Two rare double sweeps in the bypass show up this post. In Puzzleproof Extreme 122, it’s a 5-fill line; in 133, a 5-fill box. In each, 5 cells are free and two are claimed by two values, leaving a 3-fill. Both puzzles are finished in box marking.
How do you prepare to spot this start of basic on Pzlpfx2 112? Two cells to fill in c4 and two values in the South box forced to fill them.
There are many effects from this 4-fill before the list of value effects begins in the bypass. Is that what happened in your trace?
And how did you represent it in your trace. It’s a 5-fill, but c4?
I went with a subset pair here, but later added a line to announce the 4-fill in the South box.
If you don’t spot the double sweep 5-fill or the 4-fill, they get resolved later.
Here is the grid as the 9: list starts. Here you note the missing 2 and 9 to see both SW48 effects. It’s interesting to follow the collapse from here.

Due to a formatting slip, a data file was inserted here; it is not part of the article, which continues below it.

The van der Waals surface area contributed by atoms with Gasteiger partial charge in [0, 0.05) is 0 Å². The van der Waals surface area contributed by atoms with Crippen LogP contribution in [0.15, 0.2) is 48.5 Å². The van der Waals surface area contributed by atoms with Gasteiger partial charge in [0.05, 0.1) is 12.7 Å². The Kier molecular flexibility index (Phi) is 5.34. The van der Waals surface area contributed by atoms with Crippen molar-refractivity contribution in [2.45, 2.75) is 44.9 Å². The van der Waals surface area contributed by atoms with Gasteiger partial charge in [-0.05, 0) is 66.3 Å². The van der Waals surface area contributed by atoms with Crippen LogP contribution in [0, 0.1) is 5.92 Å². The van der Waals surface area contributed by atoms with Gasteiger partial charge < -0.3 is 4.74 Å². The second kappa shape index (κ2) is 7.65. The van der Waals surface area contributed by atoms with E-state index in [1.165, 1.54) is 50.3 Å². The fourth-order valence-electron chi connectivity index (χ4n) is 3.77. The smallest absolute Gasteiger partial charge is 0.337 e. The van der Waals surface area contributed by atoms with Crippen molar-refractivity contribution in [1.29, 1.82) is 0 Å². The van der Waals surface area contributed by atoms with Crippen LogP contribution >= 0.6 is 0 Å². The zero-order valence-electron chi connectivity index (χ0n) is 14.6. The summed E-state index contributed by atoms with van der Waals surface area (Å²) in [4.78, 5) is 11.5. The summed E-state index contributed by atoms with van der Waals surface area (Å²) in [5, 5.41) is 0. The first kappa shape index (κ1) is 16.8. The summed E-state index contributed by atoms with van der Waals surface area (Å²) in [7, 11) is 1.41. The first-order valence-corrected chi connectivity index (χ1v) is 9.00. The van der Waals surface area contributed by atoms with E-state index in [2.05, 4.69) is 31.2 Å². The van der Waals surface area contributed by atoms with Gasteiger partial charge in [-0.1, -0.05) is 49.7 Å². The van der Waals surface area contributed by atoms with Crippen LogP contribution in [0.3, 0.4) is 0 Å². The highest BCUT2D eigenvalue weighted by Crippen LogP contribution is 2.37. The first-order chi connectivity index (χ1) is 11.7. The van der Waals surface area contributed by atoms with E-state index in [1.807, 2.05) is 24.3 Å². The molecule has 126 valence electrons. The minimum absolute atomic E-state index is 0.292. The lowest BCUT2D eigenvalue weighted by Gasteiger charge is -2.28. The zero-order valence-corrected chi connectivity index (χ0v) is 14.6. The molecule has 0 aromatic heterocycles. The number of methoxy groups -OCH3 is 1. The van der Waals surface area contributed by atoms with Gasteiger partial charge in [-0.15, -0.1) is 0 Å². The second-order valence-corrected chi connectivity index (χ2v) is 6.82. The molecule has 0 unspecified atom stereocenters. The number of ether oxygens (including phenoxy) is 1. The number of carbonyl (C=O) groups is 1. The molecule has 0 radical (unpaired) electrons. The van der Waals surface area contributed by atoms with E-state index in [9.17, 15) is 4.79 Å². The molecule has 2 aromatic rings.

The hidden dublex is easy to spot because the two 9 slinks that create it are added together.
Instead of the hdx, let’s close with the placement ambiguity that remains just before the decisive NW4, in the “after ellipse” resolution normally omitted. Maybe that lasting ambiguity explains the Puzzleproof claim that this collection is somehow “extreme”.
Moving on to Pzlpfx2 133, the basic trace reveals a crippling bypass, with many unresolved 3-fills.
First is this double sweep N59, leaving Nc5 to fill. Then the resulting N4 adds the second slink in c6 that joins the one in Ec8 for the hidden dublex Whdx4.
The box marking collapse is straightforward, but if you solve on after the ellipse, you see how long it takes to pin down placements of some values, particularly 3.
Next, the review of Puzzleproof Extreme 2 is completed with 154, 175 and 196.